Fig. 5
Fig. 5
Most abundant patterns of organ combinations in position 4 and 5 of rosettes on a runner stolon node in U. dichotoma. After development of a first foliage leaf (L1) and two bladders (b2-b3), a rosette with next primordia (4–5) was built at the base of the leaf. The first organ of the rosette was either an anchor stolon (a4), a bladder (b4), a leaf (L4), or a runner stolon (R4). The sequence continues with the development of an anchor stolon (a5), a bladder (b5), a leaf (L5), or a runner stolon (R5). During further elongation, anchor stolons may build bladders; in this form, they are called ‘simple stolons’ (s). Numbers of organs/primordia represent the rank in the developmental sequence. Organs of ranks 4 and 5 may be inverted. Populations/sources (cf. Table 1 for abbreviations), in which the organ combinations of rank 4–5 were found, are shown in boxes in italic, whereas, e.g. ‘all -Oh, -La, etc.’ means that this combination was found in all populations except for the material from Lake Ohio (Oh), Lake Pearson (La), etc. Note that there may be more sources shown for a specific organ in rank 4 than sources for rank 4 and 5 in sum, since they may have contained nodes with unidentifiable organs after position 4
Fig. 6
Fig. 6
Anatomy of the stolon tip and the leaf of U. dichotoma. a Longitudinal view through a stolon of U. dichotoma from Katoomba, NSW, Australia, showing photosynthetically active tissue below the epidermis (ep) of the foliage leaf (L) and on the upper side of the runner stolon (R). One vascular strand (v) is visible within the runner stolon. bd Cross sections through foliage leaves. b Plant from Newcastle, NSW, Australia, with an epidermis (ep) on the upper and lower side of the leaf, spongy parenchyma (sp), and a vascular strand (v). Details of the vascular tissue (in the rectangle) are outlined in d. c Plant from New Zealand with spongy parenchyma (sp) and one vascular strand consisting of one tracheary xylem element (x). The epidermal cells (ep) of the upper side of the leaf are more irregular in shape than the ones of the lower side. The irregular shape of the cells of the upper leaf epidermis is probably caused by tissue shrinkage prior or during the fixation process of the specimen. d Details of the vascular strand of picture b showing one tracheary xylem element (x) and at least two distinctive phloem tissues (ph). In leaves of b and c chloroplasts are more abundant in parenchyma cells of the upper leaf side. Scale bar is 0.1 mm in ac and 0.02 mm in d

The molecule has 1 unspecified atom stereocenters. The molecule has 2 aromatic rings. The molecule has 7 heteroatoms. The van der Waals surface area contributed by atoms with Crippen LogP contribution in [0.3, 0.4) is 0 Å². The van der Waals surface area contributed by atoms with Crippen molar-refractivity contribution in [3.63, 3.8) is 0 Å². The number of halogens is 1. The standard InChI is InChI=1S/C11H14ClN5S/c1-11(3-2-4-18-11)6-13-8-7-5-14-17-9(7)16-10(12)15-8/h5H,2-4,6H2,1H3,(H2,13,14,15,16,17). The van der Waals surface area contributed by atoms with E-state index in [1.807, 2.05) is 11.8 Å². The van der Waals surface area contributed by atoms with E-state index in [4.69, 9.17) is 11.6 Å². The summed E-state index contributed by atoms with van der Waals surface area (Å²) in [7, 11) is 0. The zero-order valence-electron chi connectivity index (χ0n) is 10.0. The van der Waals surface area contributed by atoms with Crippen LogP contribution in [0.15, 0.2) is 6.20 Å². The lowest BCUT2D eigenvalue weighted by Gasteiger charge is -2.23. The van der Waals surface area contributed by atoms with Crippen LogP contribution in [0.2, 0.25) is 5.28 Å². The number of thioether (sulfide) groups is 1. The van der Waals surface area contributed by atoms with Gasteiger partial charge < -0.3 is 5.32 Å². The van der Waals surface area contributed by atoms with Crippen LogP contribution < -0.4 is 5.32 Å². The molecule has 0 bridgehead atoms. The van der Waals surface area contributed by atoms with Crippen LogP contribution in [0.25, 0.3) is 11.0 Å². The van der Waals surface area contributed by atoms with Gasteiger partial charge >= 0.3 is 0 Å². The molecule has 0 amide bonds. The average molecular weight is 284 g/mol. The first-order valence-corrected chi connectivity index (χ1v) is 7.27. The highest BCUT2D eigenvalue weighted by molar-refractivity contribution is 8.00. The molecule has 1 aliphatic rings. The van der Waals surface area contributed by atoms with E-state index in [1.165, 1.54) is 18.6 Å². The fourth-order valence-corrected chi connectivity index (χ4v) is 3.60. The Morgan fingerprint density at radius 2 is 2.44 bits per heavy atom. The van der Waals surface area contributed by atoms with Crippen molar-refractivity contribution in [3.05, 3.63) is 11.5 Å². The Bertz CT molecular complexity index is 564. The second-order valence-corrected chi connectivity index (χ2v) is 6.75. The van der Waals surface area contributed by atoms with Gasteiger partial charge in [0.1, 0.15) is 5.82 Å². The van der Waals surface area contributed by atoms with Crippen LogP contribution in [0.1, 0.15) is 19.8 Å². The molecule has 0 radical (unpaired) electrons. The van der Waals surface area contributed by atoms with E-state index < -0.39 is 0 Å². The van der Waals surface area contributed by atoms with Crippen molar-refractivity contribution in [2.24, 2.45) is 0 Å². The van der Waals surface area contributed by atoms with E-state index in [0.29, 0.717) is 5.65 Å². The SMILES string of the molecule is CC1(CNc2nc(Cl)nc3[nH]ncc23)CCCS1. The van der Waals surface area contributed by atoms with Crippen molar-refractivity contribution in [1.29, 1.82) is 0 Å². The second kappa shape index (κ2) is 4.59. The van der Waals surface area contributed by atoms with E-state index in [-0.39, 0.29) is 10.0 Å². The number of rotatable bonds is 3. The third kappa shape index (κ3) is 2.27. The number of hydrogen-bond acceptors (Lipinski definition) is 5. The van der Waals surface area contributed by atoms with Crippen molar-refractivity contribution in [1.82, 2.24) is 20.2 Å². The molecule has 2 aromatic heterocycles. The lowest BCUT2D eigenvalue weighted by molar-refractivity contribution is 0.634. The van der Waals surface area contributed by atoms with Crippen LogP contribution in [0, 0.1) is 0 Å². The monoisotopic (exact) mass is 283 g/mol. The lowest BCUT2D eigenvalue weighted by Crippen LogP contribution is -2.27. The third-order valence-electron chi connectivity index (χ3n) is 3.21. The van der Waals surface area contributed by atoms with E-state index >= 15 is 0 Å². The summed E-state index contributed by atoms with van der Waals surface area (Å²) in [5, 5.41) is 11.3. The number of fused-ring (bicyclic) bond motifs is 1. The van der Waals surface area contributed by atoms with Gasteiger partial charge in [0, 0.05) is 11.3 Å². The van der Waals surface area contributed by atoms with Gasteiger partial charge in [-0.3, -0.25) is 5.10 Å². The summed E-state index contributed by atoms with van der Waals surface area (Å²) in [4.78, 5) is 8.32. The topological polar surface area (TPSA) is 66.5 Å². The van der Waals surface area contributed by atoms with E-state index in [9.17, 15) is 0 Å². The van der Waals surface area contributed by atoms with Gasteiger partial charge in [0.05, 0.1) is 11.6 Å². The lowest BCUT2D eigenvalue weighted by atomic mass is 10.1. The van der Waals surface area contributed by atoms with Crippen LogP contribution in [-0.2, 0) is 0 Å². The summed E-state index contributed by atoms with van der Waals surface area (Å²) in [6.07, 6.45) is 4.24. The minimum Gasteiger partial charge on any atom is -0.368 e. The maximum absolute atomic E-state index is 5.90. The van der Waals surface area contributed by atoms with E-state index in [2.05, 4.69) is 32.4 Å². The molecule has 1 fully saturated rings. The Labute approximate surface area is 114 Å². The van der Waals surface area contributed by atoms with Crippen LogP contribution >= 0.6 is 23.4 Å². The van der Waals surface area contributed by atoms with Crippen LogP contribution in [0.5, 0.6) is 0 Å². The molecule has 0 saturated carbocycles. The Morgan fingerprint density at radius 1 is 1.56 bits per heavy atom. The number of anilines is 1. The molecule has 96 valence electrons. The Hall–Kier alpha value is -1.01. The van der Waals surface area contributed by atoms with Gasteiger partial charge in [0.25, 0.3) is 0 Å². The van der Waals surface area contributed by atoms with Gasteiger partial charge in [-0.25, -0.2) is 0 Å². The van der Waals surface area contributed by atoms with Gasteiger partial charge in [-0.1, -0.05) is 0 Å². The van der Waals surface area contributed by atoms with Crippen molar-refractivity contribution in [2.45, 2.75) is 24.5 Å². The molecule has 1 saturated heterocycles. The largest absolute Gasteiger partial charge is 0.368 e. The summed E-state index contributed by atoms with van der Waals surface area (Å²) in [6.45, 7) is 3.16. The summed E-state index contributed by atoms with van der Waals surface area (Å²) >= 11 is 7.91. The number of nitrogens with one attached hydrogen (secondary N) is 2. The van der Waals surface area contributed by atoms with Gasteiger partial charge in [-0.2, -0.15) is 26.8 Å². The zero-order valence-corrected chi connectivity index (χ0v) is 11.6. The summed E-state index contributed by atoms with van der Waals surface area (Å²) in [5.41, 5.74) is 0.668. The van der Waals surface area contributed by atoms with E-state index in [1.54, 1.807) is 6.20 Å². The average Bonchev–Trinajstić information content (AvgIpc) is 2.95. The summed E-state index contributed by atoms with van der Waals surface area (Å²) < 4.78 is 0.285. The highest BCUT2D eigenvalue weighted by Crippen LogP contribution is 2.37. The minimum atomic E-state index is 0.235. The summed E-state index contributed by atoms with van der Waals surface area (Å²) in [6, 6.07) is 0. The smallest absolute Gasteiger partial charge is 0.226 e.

Fig. 7
Fig. 7
Cross sections through stolons and bladder stalks of U. dichotoma with spongy parenchyma (sp), aerenchyma (ae) and tracheary xylem elements (x). a Anchor stolon of a plant from New Zealand. b Apical region of an anchor stolon of the alpine form from Falls Creek, Victoria, Australia. c Trap stalk of a plant from New Zealand. d Close-up of a trap stalk of a plant from Newcastle, NSW, Australia. e Runner stolon of a plant from Newcastle, NSW, Australia. The vascular bundle is completely surrounded by parenchyma cells, visualized by the red borderline. Details are shown in Fig. 8d. Scale bar is 0.02 mm in ad and 0.05 mm in e
Fig. 8
Fig. 8
Glandular and vascular tissue of runner stolons of U. dichotoma from Newcastle, NSW, Australia (a, b, d, e) and New Zealand (c). a, b Glandular (button-like) trichomes, more or less sunken in the epidermis. ce Vascular bundles with xylem element (x) and phloem groups (ph). c Tissues look irregular or squeezed, and phloem elements are difficult to identify. d Detail from Fig. 7e showing one xylem element and four phloem groups. e Vascular bundle with one xylem element (x) and four phloem groups (ph). The arrow points to a sieve plate. Scale bar is 0.02 mm
Fig. 9
Fig. 9
Principal component analysis of modalities (developmental processes) of vegetative organs of U. dichotoma, the root of P. moranensis, and a selection of typical roots, shoots and leaves. Principal component 1 (x-axis) is 37.34%; principal component 2 (y-axis) is 19.60%. a Morphospace of organs included in the PCA showing their distribution and distances (correlation) to each other (cf. Table 4 for abbreviations). Typical shoots and leaves are grouped (SR = SR1–4, SC = SC1–4, SD = SD1–4, LC = LC1–8, LE = LE1–4), and confidence ellipses (CI = 95%) of the groups are shown. b Distance biplot showing the distribution of organs in relation to modalities used in the PCA (see Table 3 for numbers of modalities and their meaning). Adjacent modalities show a positive correlation; opposite modalities indicate a negative correlation. Organs close to a modality axis are strongly influenced by the respective modality. A longer modality axis indicates that the modality has contributed more to the PCA.

Similar articles

See all similar articles

Cited by 1 article

References

    1. Adlassnig W, Peroutka M, Lambers H, Lichtscheidl IK. The roots of carnivorous plants. Plant Soil. 2005;274:127–140.
    1. Arber A. Water plants. A study of aquatic angiosperms. Cambridge: Cambridge University Press; 1920.
    1. Arber A. The natural philosophy of plant form. Cambridge: Cambridge University Press; 1950.
    1. Barta J, Stone JD, Pech J, Sirová D, Adamec L, Campbell MA, Štorchová H. The transcriptome of Utricularia vulgaris, a rootless plant with minimalist genome, reveals extreme alternative splicing and only moderate sequence similarity with Utricularia gibba. BMC Plant Biol. 2015;15:78–14. doi: 10.1186/s12870-015-0467-8. - DOI - PMC - PubMed
    1. Brugger J, Rutishauser R. Bau und Entwicklung landbewohnender Utricularia-Arten. Bot Helv. 1989;99:91–146.

LinkOut - more resources

Feedback